Development economist Jeffrey Sachs, famous for the economic turnarounds he’s helped engineer as an advisor to Latin American and Eastern European governments, is also known for his optimism that the living standards of the world’s poorest can be raised much higher without sacrificing either the wealth of the industrialized world or crucial natural resources. But among analysts of global change, optimism is relative. “I believe that there is most likely a path of sustainable development, but we can’t quite be sure,” Sachs told a sold-out lecture hall at the London Zoo last night. “It’s a question mark.”
Sachs spoke on big themes from his new book Common Wealth: Economics for a Crowded Planet, notably the need for expansion beyond market-based thinking to face problems not dreamt of in Adam Smith’s philosophy. Before and after this rousing overview (if you’d bet ahead of time that Sachs would quote John F. Kennedy at length, you’d have won), I had the chance to get some nittier, grittier details on how Sachs wants to deal with climate change.
More and better government investment in foreign aid and green tech is the number-one key for Sachs – only the US presidential turnover seemed to run a close second, and cap-and-trading was off in the distance. So he didn’t hesitate to offer a laundry list of projects that he thinks need much more political commitment – among them carbon capture and storage, passively heated and cooled green buildings, and super duper climate computers.
Technological solutions often raise ownership problems, though. If, for example, the agrobiotech industry produces new ‘climate-proof’ crop varieties that survive floods and droughts – an innovation Sachs welcomed at a recent climate modelling summit – can the developing world afford to buy the seeds?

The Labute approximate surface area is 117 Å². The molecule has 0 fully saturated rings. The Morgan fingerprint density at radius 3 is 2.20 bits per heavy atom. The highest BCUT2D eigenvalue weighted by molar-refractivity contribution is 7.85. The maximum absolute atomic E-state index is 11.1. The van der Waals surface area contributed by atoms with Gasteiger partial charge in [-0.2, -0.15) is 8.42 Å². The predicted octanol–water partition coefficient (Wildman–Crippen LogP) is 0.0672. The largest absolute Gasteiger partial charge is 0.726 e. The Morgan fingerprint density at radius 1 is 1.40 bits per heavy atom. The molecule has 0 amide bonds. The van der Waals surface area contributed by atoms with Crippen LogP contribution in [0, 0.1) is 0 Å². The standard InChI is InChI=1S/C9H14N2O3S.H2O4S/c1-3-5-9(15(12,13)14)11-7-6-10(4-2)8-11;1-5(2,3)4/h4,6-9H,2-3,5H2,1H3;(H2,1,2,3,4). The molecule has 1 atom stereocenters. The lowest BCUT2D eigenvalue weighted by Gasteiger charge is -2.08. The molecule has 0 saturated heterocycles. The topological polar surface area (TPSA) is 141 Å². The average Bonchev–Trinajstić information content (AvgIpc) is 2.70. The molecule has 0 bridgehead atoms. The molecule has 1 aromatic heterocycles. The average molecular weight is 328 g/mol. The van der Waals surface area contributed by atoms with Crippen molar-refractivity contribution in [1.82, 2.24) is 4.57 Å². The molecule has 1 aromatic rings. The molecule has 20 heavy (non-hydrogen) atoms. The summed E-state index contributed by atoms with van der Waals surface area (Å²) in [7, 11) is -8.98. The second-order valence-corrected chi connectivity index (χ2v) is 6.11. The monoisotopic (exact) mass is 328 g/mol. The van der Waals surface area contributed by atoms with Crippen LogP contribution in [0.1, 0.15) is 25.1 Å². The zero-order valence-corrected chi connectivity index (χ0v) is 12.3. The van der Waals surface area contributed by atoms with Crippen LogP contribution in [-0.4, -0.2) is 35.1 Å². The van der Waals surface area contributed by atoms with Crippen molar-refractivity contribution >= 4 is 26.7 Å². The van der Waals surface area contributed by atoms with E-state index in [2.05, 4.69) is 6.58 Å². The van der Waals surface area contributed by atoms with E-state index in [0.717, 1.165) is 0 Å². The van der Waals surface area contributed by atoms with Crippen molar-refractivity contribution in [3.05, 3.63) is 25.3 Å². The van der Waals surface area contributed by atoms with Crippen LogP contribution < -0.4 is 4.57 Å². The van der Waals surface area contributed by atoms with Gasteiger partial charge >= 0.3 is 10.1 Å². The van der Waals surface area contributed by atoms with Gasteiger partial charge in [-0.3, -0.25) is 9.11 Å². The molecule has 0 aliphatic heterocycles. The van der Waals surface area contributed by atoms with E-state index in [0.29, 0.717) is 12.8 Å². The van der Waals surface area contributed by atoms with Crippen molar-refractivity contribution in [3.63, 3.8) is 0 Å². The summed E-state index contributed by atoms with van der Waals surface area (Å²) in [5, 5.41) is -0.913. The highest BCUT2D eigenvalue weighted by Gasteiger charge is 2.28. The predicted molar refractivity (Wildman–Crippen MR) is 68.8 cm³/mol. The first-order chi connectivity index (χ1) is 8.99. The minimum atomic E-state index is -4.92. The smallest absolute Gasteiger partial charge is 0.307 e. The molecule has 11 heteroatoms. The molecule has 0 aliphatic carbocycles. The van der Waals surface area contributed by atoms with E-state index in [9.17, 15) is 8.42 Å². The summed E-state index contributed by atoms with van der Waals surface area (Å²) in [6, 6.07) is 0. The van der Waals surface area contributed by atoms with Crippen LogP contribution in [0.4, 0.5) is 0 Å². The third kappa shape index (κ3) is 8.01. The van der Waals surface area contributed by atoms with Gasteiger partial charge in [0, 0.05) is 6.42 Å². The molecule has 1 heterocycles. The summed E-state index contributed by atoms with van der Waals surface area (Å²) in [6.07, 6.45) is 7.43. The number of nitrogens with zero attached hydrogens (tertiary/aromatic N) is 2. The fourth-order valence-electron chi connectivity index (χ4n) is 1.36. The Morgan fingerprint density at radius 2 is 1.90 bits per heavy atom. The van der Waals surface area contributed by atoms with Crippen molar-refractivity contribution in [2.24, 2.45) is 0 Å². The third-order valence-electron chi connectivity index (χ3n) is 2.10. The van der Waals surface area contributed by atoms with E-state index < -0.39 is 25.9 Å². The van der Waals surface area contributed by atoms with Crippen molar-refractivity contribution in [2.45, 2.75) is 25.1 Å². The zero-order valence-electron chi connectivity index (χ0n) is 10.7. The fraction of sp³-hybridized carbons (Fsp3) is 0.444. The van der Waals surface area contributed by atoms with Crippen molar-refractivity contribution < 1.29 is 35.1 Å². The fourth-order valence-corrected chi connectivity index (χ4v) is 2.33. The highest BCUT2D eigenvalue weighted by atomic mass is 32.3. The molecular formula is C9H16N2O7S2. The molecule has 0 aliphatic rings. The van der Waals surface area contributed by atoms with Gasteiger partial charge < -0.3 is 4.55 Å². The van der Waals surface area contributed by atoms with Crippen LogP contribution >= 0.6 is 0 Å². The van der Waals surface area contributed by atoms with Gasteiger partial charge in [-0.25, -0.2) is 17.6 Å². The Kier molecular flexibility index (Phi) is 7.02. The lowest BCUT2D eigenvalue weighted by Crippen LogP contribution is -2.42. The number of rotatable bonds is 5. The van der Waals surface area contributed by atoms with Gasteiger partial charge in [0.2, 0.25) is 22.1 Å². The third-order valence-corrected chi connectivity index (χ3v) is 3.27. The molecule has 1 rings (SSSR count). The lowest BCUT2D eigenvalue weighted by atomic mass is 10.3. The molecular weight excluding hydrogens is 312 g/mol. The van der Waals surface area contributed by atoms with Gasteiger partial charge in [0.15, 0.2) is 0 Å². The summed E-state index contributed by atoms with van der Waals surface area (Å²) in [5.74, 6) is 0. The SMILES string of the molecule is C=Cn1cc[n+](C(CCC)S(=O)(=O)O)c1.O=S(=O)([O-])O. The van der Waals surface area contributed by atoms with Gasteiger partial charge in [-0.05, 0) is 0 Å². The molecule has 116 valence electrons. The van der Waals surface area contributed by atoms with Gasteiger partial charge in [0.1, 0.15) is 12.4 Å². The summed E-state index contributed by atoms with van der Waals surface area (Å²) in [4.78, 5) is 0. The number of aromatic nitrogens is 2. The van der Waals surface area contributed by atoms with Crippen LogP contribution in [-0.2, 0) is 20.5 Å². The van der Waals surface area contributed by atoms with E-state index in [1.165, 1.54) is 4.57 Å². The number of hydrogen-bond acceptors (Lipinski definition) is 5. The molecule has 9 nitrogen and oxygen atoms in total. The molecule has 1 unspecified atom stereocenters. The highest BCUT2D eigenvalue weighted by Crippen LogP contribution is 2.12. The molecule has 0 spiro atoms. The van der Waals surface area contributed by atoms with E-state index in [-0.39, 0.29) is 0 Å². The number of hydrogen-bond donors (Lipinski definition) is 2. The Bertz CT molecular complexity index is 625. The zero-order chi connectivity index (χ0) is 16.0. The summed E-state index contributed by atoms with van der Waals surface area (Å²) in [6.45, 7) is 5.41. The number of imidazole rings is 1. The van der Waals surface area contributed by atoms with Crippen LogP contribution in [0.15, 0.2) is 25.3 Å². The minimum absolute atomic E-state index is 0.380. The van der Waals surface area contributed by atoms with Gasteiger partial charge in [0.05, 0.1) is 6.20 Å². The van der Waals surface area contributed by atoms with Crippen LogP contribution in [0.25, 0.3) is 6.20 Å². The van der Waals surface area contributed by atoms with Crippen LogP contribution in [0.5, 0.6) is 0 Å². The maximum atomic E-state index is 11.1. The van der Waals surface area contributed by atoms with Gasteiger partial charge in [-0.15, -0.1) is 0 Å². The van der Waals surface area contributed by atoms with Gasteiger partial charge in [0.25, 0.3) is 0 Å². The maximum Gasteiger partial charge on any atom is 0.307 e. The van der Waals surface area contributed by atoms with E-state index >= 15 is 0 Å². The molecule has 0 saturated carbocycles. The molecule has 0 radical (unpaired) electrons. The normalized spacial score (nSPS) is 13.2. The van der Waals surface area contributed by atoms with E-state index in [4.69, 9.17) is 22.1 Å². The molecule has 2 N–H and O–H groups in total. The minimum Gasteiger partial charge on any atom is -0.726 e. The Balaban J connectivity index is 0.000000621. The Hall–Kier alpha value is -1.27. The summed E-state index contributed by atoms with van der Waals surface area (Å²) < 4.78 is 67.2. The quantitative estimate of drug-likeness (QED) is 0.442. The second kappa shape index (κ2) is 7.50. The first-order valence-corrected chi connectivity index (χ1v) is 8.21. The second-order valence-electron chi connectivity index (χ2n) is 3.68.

“One of the things we’ve learned from the battle over access to anti-retroviral medicines,” Sachs said – and this was a battle he himself fought – “is that it’s possible to create hybrid systems where you have intellectual property rights applied mainly in the high-income markets and you have access at the cost of production, or on a no-profit basis, in the poor countries.”
In the case of African food shortages, he added, simple, readily available remedies like chemical fertilizers and high-yield non-GMO crops had been “sitting on the shelf” until the global food price crisis grabbed headlines. We shouldn’t have to wait for disasters before we take the equivalent action on climate change, he said.
What about politics? Since Sachs’s talk didn’t go much beyond sighing relief at Bush’s departure, I asked him afterward about his hopes for the upcoming G8 conference in July. More dubious optimism here: “There are a lot of things I’d hope for. That doesn’t mean I’m expecting much to happen.”
Honoring commitments to monetary aid and technology transfer is the first step, he told me. To get a global climate agreement out of the UN process, he also thinks we need to start by welcoming the economic growth of rapidly developing nations like China and India. “That’s the icebreaker on this first date,” he said. From that viewpoint, country-specific emissions targets can be set that correspond to growth along the greenest possible paths.
By 2050, he explained, that might mean that the North cuts its greenhouse emissions by 80% while India’s emissions are allowed to double – a contraction-and-convergence plan. Because China and India have even more to fear from climate change than does the wealthier world, he said, it’s an ultimatum they’ll have to accept: “You’re going to develop. But you’re going to do it with the best technology.”
Photo: Sachs working in the Millennium Village of Mwandama, Malawi.